Walking in East Harlem today, summer Fahrenheit beginning to assert in the city mix, the uptick from air conditioner exhaust... a young mother with one baby in her arms, another at her side tugs at her tank and points toward a bakery. 'Did I tell you to shut your mouth?' and she whacks him-- hard... across his ear... his little face scrunching into a silent wince, tear-tracks clearing a clean line down cheeks stained with a long-day's soot and play-dirt...
Babies are little heat-machines... any woman who's carried inside or outside well appreciates the relief a stroller allows, cumbersome as they can be on public transportation. And children are simply overwhelming-- especially when echoes of your old carefree life creep in like passing car-music-- some 5-inch heels you crave in a store-window... your baby-daddy taking just a little more time to pick up the Happy Meals... and all new mothers know the shock of cataclysmic hormonal changes-- swimming in estrogen as you are during pregnancy, small issues ride over you like candy... but suddenly you are sweaty and cranky and exhausted and your front door feels like a prison gate.
I noticed this week Alanis Morissette doing the talk-show rounds-- maybe some promo for a coming album... proudly pregnant and bringing her rock-star confessions about post-natal depression. The Queen of TMI whose well-produced radio-ready emotional cries occupied a generous portion of the 90's airwaves... now the spokeswoman of depressed new mothers. Who else--Cardi B? Brooke Shields a few years back? The society of botoxed, fashion-elitist, nannied, chauffeured, and all-around privileged-- now earning talk-show and book-income as conflicted mothers. Somehow this high-profile whining doesn't move me. Even Khloe Kardashian, publicly humiliated by the father of her new baby-- deals with billionaire motherhood. I salute you, Khloe-- victim of the same insulting behavior so many of us have passed through. You are a role model. But my hot friend today with the two babies and God-knows how many at home has no glam squad. What she does have is food stamps and a place to live in the Projects, unlike some. What she does not have is help. Tutelage. Someone to listen to her. NEI (Not Enough Information).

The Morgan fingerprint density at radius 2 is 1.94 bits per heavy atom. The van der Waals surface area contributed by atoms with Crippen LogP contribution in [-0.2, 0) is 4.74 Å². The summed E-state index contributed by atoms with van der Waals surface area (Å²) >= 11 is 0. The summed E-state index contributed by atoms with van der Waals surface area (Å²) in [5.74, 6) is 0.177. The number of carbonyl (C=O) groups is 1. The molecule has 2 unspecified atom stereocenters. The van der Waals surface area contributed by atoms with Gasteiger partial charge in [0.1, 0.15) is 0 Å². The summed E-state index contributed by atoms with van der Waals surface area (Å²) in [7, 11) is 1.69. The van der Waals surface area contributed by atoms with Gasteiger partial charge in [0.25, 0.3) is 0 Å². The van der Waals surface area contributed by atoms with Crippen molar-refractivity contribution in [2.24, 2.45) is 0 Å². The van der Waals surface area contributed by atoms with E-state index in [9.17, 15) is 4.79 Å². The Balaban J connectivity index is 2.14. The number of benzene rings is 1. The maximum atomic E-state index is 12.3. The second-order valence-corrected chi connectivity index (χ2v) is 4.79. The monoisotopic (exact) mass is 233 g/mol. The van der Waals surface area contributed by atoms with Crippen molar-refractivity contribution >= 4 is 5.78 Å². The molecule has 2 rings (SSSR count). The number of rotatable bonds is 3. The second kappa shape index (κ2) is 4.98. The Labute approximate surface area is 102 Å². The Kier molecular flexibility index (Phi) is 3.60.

When I had my son I was already 36. My career had taken a positive turn-- my record was doing well in the UK-- I had a huge deal on the table-- and then I found myself pregnant-- unplanned, unwarned... with a young husband who pleaded and begged and promised to become the Mister Mom every working woman dreams about. Okay. I toured-- I performed-- I wrote, I signed deals, made promises. The baby came-- my husband, as was his custom, was drinking heavily. The doctor threw him out of the delivery room and I met my son for the first time as I was to live most of his childhood-- alone.
Okay... many, many dramatic episodes as only the finest British actors can play them... in and out, drunk and sober, on his knees, on planes, on telephones-- with and without flowers... and I found myself back in New York with a baby-- the ultimate heaven-blessed gift of nature-- a healthy, perfect, adorable little boy-- and a heart-splitting slam of psychological claustrophobia that felt like a perpetual car-crash. Unwilling to share with anyone this sense of abandonment-- failure-- inverted joy, whatever... I wandered the streets of my neighborhood at night with my stroller-- up and down-- in and out of 24-hour stores with my little sleeping bundle... trying to walk myself into exhaustion... but when I returned home, I couldn't lie down--- I couldn't listen to records-- it was too memory-soaked-- or even watch television-- it was like being assaulted. Reading was impossible-- when it rained I'd talk on the telephone, or move us up to the laundry room where I'd count headlights on the wet asphalt outside and wish I was a passenger.
One night I was so exhausted I was maybe hallucinating, worrying I'd neglect some crucial baby-caring task-- and I wheeled us into a Mental Health clinic. I need to see someone, I said. The intake process was weeks. I am not going to make three weeks, I announced, and while a nurse carefully lifted the baby into competent arms, they sent me upstairs to the facility director who told me he thought my thyroid was completely out of whack. The diagnosis-- an educated stab in the dark and a kind of pretext-- gave me a little relief... and just confessing to this stereotypical Psychiatric Neurobiologist with a bowtie and a theory... was therapeutic.